In the root of the your Windows drive are three hidden files. These files are:
The Hibernation File is a file used by the Hibernate feature found in Windows. When you press the Hibernate button in Power options button in Windows Start Menu, it transfers and saves all of the currently active data on your RAM into the hiberfil.sys file placed on your Hard Disk Drive (HDD), and then shuts down your system. When you (re)start your system, Windows recovers your previous session from the hibernation file hiberfil.sys, and turns it into an active session. The currently active data is the data that all the applications store on your RAM while they are running. The hibernate feature transfers the data from RAM to HDD. This is done to protect the data of the currently active programs; RAM is Volatile in nature, a Volatile Memory loses all of its contents when it is shutdown. On the other hand, the HDD storage is non-volatile in nature; the data stored on a Non-Volatile Memory does not lose its contents when it is shutdown.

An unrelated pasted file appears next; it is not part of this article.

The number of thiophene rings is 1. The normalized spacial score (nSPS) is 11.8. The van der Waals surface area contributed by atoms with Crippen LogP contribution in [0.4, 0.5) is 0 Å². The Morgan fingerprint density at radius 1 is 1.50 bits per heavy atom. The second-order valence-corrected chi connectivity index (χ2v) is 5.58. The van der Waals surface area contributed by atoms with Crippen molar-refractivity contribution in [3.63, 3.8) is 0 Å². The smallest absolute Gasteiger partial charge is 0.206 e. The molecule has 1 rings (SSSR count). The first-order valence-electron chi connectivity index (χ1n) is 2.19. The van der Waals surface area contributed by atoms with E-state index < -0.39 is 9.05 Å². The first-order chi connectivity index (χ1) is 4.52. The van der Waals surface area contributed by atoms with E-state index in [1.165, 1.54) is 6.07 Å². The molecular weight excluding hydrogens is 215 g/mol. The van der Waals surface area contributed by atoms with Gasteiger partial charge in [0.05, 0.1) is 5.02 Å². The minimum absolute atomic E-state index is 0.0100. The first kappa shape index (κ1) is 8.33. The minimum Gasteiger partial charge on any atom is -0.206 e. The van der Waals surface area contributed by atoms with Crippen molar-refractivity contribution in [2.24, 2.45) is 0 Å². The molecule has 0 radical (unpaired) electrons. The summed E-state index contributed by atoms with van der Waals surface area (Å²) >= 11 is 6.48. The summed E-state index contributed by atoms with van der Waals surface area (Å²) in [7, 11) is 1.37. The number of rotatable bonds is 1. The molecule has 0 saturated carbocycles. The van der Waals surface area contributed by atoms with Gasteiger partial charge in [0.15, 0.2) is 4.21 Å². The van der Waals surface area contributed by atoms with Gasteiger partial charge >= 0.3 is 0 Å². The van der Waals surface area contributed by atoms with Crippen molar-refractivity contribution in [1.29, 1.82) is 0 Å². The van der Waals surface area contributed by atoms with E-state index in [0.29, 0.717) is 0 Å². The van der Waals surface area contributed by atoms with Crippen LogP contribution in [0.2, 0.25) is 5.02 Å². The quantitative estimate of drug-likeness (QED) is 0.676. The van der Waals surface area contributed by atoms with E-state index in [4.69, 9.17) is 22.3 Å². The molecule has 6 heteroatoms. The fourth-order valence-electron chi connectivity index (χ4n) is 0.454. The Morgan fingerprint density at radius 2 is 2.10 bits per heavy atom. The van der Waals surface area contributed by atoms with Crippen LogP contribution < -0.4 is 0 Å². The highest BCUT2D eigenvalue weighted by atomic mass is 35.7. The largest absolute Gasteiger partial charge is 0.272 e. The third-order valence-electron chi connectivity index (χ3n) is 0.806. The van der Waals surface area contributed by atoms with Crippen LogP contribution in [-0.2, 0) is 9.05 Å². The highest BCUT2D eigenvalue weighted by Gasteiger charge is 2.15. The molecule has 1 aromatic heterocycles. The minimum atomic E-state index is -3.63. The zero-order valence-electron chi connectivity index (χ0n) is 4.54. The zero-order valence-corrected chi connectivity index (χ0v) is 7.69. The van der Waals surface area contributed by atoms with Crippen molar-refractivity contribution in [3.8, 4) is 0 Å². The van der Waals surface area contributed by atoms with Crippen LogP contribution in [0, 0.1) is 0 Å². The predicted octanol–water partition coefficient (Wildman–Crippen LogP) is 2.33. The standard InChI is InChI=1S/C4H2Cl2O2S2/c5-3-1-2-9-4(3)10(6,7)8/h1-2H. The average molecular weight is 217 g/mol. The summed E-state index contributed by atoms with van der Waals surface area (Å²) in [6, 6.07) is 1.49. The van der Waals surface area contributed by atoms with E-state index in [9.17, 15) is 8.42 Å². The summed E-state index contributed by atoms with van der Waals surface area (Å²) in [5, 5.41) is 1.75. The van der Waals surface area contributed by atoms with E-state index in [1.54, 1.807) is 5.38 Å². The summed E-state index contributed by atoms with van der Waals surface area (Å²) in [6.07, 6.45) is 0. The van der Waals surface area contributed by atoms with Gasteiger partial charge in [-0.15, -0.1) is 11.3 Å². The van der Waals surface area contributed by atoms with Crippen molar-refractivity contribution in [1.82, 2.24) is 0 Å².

The Pagefile or Paging File is an important memory management feature found in Windows. The most visible application of a Page File can be seen on the systems with low amount of RAM. So, if an application is taking too much of your RAM, and the total amount of data or contents of active applications exceed the amount of RAM, then in order to make space for the active application, Windows transfers the least used or inactive data or pages to the Page File pagefile.sys. This way, only the data related to the most active application remains in the RAM. This transfer takes place in order to prevent applications from crashing when there is not enough space for these applications to store their data.
The Swap File made its debut in 2012 with the release of Windows 8. swapfile.sys is like a companion file to the pagefile.sys. The swapfile.sys stores only the data related to the Windows Store Apps. So, a Page File stores all of the contents related to Traditional Software, and the Swap File stores the data related to Windows Store Apps.